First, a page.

Adult education: How a Duval County teacher fought the state and won, but carries the battle scars
Image via Amy Donofrio

Amy Donofrio
She looks back at the battle, and toward what's next.

Amy Donofrio was at one point the most celebrated classroom teacher in Duval County, recognized by everyone from President Barack Obama to former Mayor Lenny Curry for her EVAC Movement, which brought hope and identity to young Black men at a school which was, ironically enough, once named for a former Confederate General.

Then Gov. Ron DeSantis and former Education Commissioner Richard Corcoran changed the game and imperiled her career – or vocation.

A Black Lives Matter flag and her display of Robert E. Lee facemasks with the description of the rebel leader as a “gang member” became national news, with Corcoran bragging about having her “terminated” in a speech. And the Duval County School District was compliant, removing her from the classroom without due process.

Time has passed, and she has largely been vindicated.

The Florida Education Practices Commission reinstated her license this week, years after DCPS settled with her for $300,000 – a remarkable move by the DeSantis-picked board given that Corcoran’s successor, Manny Diaz Jr., wanted her de-licensed. 

Now that the drama is over, Donofrio is picking up the pieces after a years-long battle that she frames as all-consuming.

“It’s a total combination of emotions,” she told Florida Politics. 

“I feel so thankful, and like a sense of hope. Like, I think it’s important for the teachers and for the kids, but I also feel a sense of grief because it shows that everything DCPS alleged is what they removed me for, it was complete lies, which I always knew,” she added.

Her next move, meanwhile, is still being determined.

“I feel like I need a minute, you know, now that I’ve spent so much focus and time in fighting this case the last three years that, I just kind of need a minute for it to settle, to decide what I’m gonna do next,” Donofrio related. “I mean, teaching is my life. That is what I love to do more than anything.”

“So I’d like to teach again, and I’d like to teach again in Jacksonville. But just because I won on the facts doesn’t change the reputation damage and also, you know, the fear people have of state retaliation for being affiliated with me.”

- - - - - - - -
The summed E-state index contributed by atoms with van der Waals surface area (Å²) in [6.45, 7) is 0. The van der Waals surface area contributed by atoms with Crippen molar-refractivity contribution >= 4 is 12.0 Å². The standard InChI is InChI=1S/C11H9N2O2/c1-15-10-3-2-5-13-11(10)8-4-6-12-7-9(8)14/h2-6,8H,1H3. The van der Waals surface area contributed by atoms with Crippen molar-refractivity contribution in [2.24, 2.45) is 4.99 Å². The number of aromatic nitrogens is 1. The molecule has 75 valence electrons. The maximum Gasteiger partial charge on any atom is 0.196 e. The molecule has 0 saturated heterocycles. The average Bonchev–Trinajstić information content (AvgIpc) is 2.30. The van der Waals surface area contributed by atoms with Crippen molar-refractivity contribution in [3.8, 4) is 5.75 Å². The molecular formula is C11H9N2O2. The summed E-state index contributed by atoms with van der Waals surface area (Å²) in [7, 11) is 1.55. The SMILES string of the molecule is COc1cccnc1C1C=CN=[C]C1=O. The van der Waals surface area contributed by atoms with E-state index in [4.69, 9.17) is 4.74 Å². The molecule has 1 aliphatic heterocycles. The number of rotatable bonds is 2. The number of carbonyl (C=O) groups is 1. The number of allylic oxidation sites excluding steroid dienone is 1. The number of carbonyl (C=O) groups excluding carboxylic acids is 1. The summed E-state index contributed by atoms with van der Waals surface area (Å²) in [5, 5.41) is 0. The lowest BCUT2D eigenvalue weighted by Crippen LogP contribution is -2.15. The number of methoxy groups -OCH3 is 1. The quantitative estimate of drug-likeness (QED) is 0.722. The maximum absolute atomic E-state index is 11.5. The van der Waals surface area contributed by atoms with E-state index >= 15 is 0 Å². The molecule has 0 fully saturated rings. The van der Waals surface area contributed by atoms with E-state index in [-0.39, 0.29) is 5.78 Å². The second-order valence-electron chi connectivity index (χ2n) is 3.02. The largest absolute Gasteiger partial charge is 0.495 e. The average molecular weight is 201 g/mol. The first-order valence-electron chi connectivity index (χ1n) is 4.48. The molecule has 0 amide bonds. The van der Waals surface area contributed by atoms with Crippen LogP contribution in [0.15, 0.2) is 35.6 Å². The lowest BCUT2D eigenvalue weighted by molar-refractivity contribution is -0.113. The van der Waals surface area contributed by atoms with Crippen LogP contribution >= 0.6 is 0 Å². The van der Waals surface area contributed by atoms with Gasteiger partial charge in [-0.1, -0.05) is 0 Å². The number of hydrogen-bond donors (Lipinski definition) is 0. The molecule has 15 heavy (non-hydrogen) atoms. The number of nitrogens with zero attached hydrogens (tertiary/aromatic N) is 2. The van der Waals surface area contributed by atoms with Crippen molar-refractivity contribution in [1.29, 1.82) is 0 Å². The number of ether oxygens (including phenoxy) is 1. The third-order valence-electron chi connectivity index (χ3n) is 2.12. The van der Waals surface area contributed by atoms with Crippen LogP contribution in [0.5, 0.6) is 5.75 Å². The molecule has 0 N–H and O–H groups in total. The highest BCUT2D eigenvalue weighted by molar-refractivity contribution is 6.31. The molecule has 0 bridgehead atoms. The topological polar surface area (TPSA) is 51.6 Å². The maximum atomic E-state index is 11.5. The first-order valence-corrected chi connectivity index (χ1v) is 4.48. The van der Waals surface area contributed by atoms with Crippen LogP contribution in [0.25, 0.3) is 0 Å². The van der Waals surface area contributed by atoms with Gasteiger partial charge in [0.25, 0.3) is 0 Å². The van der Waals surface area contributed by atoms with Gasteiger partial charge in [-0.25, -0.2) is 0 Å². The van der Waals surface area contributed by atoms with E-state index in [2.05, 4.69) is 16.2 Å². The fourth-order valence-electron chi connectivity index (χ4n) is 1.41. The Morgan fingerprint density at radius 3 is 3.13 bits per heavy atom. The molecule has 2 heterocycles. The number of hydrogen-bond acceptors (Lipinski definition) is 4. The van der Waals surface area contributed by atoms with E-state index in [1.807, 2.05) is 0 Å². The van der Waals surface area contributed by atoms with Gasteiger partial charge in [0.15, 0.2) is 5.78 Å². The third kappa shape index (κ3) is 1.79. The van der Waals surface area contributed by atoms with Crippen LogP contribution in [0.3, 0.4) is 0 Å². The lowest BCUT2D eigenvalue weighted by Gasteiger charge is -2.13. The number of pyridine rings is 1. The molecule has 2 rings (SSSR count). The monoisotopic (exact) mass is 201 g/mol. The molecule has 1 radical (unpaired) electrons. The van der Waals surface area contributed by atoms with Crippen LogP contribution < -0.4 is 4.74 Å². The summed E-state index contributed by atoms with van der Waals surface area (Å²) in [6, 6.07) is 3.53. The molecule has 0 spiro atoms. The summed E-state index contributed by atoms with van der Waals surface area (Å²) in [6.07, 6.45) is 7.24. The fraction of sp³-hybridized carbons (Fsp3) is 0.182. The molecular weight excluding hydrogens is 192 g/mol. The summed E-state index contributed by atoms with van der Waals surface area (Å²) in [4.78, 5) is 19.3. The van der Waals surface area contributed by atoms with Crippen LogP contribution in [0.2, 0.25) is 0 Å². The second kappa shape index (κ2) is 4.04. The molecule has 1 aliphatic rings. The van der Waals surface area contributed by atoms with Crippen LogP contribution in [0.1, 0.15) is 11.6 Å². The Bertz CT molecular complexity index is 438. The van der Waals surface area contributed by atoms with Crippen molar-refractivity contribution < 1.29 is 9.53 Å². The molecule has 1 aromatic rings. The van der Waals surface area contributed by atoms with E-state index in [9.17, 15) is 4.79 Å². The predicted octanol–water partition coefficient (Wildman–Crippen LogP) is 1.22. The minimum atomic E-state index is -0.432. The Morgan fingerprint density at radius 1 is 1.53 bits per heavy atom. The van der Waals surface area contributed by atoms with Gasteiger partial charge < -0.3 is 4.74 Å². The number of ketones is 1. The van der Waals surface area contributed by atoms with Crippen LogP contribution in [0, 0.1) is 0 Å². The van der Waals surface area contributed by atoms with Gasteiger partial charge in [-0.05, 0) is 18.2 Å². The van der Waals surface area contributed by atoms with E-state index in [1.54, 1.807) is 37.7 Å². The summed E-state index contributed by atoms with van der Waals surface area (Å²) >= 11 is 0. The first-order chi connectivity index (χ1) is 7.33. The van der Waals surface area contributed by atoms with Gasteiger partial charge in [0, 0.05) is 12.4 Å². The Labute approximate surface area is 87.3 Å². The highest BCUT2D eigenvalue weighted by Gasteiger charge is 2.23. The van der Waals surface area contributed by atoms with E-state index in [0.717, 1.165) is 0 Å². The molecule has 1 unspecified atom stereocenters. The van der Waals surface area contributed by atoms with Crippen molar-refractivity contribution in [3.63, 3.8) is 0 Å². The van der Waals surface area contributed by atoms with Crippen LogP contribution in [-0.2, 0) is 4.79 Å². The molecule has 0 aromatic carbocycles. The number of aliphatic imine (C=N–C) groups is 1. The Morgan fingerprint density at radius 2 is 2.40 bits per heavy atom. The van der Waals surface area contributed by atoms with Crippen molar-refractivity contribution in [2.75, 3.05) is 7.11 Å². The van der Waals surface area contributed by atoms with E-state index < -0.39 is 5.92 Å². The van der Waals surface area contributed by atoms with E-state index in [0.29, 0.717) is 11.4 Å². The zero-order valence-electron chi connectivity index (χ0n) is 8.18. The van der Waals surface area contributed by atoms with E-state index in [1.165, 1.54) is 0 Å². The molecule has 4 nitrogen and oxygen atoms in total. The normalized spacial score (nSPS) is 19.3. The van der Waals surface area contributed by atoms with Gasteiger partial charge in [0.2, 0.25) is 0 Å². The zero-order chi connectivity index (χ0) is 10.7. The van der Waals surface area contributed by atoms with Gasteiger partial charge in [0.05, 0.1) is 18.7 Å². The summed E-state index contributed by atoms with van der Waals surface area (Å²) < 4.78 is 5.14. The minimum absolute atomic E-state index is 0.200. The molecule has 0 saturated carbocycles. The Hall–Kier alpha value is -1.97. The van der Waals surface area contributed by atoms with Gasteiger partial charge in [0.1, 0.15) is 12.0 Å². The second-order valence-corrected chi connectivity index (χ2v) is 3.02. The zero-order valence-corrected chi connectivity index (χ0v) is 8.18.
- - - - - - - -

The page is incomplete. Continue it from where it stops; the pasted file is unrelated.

Donofrio relates that she got a lot of support officially from statewide teachers’ unions and behind the scenes from people you’ve heard of and people more obscure, but what’s clear is that the scars of her battle aren’t fully cauterized.

And despite the disillusionment with DCPS, she still believes in public schools. She notes that someone offered to fund a charter school with her leading it, but that she ultimately decided that wasn’t the way forward. As well, back in 2022, she had been encouraged to run for school board, but said she was too “traumatized” to proceed.

She has major, existential questions about the district that once employed her, and what she sees as a callous disregard for Black students. But she says she doesn’t think she could make a difference as one voice on a board.

“I’m not a fan of performative stuff. I’m a fan of stuff that’s has action and impact. And to me running for School Board would only make sense if there’s other people on the board that are also willing to stand up for students too.”

She is not a fan of the unanimous vote for Dr. Christopher Bernier, the new Superintendent who will make $320,000 a year in his position, and believes that the board ignored a whistleblower’s complaint against him.

And while she’s sympathetic to pressures the board faces amid declining enrollment and a seeming push toward consolidation of schools as students leave for public charters, she can’t help but draw a line between policy and attrition.

“When you break community trust again and again and again, you’re losing the one resource you had to keep yourself alive,” she notes. “They should stand with kids, they should stand against racism, they should stand with black parents who make up the majority of parents in DCPS. All parents, but specifically black parents they should stand with, because it’s the right thing.”